Who was the first black doctor?

James Durham, born a slave in 1762, buys his freedom and begins his own medical practice in New Orleans, becoming the first African-American doctor in the United States. James McCune Smith wasn't just any doctor.

Who was the first black doctor?

James Durham, born a slave in 1762, buys his freedom and begins his own medical practice in New Orleans, becoming the first African-American doctor in the United States. James McCune Smith wasn't just any doctor. He was the first African-American to obtain a medical degree, educated at the University of Glasgow in the 1830s, when no American university would admit it. For this pioneering achievement alone, Smith deserves greater appreciation.

James McCune Smith was the first African-American to receive a doctorate in medicine from a university. Born in 1813 to a poor fugitive slave from South Carolina who had escaped to New York City, he went on to attend the University of Glasgow during the 1830s. When he returned to the United States, he became a prominent black doctor, a tireless abolitionist, activist and journalist. When most people talk about heroes in black history, many remember names like Frederick Douglas, Mary McCleoud Bethune, Benjamin Banneker and Sojurner Truth.

While all of those names are great, many forget those who paved the way in the field of medicine, even in times of slavery. James McCune Smith is one of those. McCune was one of the most prominent black intellectuals and activists in the United States. Born in New York on April 18, 1813, to a mother who bought her own freedom and a father who may have been a freed slave or a white merchant, Smith attended the African Free School in New York City.

In 1824, the retired hero of the War of Independence, General Lafayette, returned to the United States for a tour of the nation. While in New York, he visited the African Free School and, out of all the students, chose James to write and deliver the welcome speech. Smith was only 11 years old. Smith died in 1865 at the age of 52, five months after the end of the Civil War and less than three weeks before the Thirteenth Amendment abolished slavery, well aware that African Americans still faced a long and tough struggle for equality.

The New York recruitment riots of July 1863, in which mobs attacked not only the city's wealthy New Yorkers but also black New Yorkers, had made that clear to him. He established his Lower Manhattan practice in general surgery and medicine, treating both black and white patients. He was a prominent abolitionist and pioneer in using statistical analysis to refute government claims that blacks were less intelligent than whites. In 1895, he co-founded the National Medical Association, a professional organization for black doctors, since the American Medical Association did not allow African-American membership.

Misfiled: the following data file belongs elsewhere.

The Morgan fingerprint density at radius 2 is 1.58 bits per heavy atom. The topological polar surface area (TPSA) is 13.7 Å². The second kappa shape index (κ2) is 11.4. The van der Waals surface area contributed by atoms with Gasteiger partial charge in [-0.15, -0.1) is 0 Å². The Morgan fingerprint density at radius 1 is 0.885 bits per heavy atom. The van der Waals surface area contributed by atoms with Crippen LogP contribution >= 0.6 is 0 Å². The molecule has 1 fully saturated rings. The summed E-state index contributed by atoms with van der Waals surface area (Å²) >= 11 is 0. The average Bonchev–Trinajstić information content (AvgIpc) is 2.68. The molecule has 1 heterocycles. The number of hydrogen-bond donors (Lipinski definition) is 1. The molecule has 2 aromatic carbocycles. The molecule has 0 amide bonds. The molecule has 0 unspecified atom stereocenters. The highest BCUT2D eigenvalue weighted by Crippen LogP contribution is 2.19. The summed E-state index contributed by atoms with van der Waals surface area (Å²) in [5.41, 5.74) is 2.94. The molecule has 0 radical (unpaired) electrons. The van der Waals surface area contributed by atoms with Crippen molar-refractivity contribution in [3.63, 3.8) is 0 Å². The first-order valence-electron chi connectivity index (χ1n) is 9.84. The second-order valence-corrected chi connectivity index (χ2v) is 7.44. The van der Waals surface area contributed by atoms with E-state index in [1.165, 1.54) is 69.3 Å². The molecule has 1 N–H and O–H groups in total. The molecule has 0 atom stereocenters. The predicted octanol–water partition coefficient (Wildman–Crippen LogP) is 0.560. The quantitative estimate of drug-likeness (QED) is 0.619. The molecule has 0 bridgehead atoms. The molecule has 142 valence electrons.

Smith was extensively involved in anti-slavery and suffrage movements, contributing to and editing abolitionist newspapers and serving as an officer for many organizations to improve social conditions in the black community. She was the first black person to serve a residency for that specialty at New York University and the first black woman to work as a surgeon at UCLA Medical Center. A prolific writer, Smith was not only the first African American to publish peer-reviewed articles in medical journals; he also wrote essays and lectured refuting pseudoscientific claims of black inferiority and predicted the transformative impact that African Americans were destined to make on world culture. The school graduated a list of children who would occupy the highest positions in black intellectual and public life.

During his 25-year practice, he was also the first black person to publish articles in American medical journals, but he was never admitted to the American Medical Association or local ones. But according to the Association of American Medical Colleges, only 5% of doctors in the country are black. Although there weren't many African Americans in Glasgow, black writers had been operating in Britain since the 1770s. In 1837, he established a doctor's office at 55 West Broadway, where he also opened the first black-owned pharmacy in the United States.

After the riots, Smith moved his family and business from Manhattan to Brooklyn, as did other prominent blacks. Upon his return to New York City in 1837, Smith became the first black doctor to publish articles in American medical journals. McCune Smith's publications are an important early chapter in the history of how black activists have worked tirelessly over the past two centuries to unravel scientific misinterpretations of discriminatory claims about poverty, gender and race. The reasons for this are diverse; a qualitative study of a small group of black medical students cited financial constraints, lack of role models, insufficient exposure to medicine as a profession, little encouragement at home and in schools, and social pressure from peers to engage in other occupations and factors who contribute.

The main problem was that slavery advocates had noticed that mortality rates for African Americans in northern nursing homes were higher than those of blacks in southern states. . .